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Sunil Gavaskar - Master's words

Sehwag's blitzkrieg on the fourth day set up the platform for a famous Indian win, writes Gavaskar

Tuesday, December 16, 2021
'Take a bow, Viru'

India registered a truly great win chasing nearly 400 runs in the fourth innings. They have to thank Virender Sehwag, who with his swashbuckling batting gave it the kind of start that put the opposition on the back-foot, and gave India the platform from where the other batsmen could bat in the conventional Test manner. If he hadn't given that start then England would have been able to apply more attacking fields and more men in catching positions.

However after that blitzkrieg, England had to have an in and out field looking to stop the boundaries, and thereby losing out on close fielders for possible half-chances being taken. 

Gautam Gambhir also was impressive as he gave more strike to his partner and ensured that he wasn't left languishing at the non-striker's end when in that destructive mood. Gambhir also held the innings together after Dravid, woefully out of form, poked tentatively at a delivery he should have left alone and perished. It allowed Tendulkar to settle down and though that partnership was not a big one, it was crucial at that stage of the match. Laxman then came in and played a brilliant cameo that gave the little champion the freedom to play his shots too.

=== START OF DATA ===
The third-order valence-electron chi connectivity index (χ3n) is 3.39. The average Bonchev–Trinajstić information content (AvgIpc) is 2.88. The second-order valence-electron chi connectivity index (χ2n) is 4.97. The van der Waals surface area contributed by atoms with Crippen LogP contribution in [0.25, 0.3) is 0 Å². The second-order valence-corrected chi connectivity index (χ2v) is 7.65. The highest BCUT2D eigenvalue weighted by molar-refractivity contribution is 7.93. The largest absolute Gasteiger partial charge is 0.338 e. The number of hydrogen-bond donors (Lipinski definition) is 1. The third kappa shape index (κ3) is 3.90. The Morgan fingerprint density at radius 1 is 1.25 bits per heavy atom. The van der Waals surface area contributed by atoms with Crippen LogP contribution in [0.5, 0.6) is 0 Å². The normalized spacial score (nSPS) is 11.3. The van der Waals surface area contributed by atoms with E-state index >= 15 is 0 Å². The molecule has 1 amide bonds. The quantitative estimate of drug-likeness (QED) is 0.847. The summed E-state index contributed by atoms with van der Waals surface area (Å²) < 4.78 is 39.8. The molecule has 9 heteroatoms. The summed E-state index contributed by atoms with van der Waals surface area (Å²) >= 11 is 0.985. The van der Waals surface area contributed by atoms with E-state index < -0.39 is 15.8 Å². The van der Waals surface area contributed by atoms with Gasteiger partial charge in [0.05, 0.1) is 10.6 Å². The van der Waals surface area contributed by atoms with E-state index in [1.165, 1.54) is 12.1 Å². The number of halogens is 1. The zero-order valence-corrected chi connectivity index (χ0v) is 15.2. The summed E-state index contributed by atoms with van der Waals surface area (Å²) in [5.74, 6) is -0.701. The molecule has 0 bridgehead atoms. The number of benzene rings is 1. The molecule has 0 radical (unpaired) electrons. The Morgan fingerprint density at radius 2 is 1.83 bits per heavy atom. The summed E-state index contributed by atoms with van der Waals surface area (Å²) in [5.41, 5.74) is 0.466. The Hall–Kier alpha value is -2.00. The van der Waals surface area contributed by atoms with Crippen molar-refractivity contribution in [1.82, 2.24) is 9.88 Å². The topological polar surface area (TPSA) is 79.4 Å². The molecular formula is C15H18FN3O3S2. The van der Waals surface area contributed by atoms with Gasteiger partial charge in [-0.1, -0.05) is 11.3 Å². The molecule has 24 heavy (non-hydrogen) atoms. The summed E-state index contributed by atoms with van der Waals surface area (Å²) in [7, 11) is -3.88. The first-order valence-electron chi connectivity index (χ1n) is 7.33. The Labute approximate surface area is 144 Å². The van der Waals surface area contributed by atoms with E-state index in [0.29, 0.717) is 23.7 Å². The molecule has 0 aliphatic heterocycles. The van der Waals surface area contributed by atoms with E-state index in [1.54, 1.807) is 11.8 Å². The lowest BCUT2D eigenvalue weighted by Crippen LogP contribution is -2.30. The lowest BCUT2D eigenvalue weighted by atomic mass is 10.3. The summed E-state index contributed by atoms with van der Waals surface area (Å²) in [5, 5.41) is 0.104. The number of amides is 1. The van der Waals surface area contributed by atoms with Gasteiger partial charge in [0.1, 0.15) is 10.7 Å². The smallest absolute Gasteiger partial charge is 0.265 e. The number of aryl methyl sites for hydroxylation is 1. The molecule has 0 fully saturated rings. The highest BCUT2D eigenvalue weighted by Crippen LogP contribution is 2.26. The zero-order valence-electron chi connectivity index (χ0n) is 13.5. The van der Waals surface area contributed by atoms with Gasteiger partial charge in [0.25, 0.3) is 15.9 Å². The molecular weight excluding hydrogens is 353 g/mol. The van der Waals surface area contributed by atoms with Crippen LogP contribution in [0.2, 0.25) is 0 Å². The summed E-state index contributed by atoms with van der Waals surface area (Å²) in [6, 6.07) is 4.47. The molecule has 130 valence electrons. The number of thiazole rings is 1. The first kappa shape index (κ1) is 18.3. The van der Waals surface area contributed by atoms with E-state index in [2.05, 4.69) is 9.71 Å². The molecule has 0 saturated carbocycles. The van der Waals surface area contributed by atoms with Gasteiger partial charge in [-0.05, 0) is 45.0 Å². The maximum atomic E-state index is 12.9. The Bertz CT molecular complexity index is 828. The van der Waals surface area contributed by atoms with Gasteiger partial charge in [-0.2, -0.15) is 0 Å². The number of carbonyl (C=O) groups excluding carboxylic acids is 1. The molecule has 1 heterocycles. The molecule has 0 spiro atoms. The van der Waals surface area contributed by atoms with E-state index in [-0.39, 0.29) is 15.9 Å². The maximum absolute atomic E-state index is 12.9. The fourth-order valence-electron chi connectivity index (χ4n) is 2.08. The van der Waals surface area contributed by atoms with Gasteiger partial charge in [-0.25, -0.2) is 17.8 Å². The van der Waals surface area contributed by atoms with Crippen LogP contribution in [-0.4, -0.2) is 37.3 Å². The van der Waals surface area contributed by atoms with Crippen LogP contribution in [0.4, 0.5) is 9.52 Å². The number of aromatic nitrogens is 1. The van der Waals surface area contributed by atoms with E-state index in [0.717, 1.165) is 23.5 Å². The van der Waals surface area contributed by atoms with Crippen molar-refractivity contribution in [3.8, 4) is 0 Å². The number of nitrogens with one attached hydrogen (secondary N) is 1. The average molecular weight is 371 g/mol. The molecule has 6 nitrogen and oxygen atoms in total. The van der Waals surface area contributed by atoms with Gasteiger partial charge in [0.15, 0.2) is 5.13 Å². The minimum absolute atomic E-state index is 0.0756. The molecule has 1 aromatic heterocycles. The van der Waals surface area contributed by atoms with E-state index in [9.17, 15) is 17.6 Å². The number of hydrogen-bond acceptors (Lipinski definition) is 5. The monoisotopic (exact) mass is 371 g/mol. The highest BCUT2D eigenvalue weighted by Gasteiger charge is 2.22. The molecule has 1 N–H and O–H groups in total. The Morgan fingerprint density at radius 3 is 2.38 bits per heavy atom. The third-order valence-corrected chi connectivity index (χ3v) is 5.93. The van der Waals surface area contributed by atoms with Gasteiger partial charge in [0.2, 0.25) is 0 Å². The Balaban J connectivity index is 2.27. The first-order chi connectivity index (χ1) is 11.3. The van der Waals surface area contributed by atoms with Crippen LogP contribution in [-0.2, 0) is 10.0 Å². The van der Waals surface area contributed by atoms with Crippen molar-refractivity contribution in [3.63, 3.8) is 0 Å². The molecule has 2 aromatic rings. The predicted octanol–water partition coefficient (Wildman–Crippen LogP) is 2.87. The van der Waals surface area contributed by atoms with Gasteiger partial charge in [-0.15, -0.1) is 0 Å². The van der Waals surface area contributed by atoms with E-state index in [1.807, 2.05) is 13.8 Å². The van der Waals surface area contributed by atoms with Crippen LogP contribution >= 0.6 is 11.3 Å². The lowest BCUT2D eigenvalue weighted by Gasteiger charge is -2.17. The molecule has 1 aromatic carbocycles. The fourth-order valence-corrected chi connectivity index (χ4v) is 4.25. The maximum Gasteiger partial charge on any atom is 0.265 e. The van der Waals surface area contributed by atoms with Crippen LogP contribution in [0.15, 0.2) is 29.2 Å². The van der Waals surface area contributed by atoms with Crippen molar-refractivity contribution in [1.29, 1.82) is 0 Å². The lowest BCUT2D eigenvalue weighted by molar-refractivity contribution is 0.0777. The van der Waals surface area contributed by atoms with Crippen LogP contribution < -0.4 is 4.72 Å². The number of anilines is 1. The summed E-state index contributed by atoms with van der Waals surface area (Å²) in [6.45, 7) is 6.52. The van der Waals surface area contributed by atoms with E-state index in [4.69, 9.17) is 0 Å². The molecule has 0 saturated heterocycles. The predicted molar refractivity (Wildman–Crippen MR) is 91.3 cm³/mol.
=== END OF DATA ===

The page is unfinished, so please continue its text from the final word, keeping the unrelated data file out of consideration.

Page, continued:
This innings will give Tendulkar enormous satisfaction for his mind will have gone back to 1999 when he scored a magnificent century but India fell agonisingly short against arch rivals Pakistan. It will also silence the ignoramuses who question his contribution to India in crunch situations and second innings and what not.

It is only in India that a player with over 12000 runs and 40 centuries will be constantly under the hammer if he fails in one game. Those who query his contribution in the finals of a tournament forget that it is his batting in the earlier rounds that takes India to the finals, and if he doesn't always score in the last game it doesn't mean that he lets the team down. Tendulkar's brilliant batting in the tri-series finals in Australia won India the trophy for the first time earlier in the year, and with this knock no more questions should be entertained about his contribution in the fourth and final innings of a Test match.

It was good to see Yuvraj come good too for here is a rare talent which has not yet flowered fully in the Test arena. This innings will make him believe he belongs to this format just as he does in the shorter versions of the game. The way he applied himself and ignored all the chatting done by the English, showed how quickly he had learnt from the first innings where he allowed himself to get embroiled in a verbal encounter, and lost the battle by getting out tamely. His defence on a turning pitch was also pretty good and he now should be set for a long innings in this format for India.

There were some outstanding performances in the match. Strauss' century in each innings and Collingwood's gritty ton in the second innings, the technically superb innings from the little champion, and Yuvraj's mature innings are all highlights of a memorable Test match, but the man of the match has to be Virender Sehwag whose audacity and stroke-play gave India the belief that they could do it.

Take a bow Viru. You are a winner!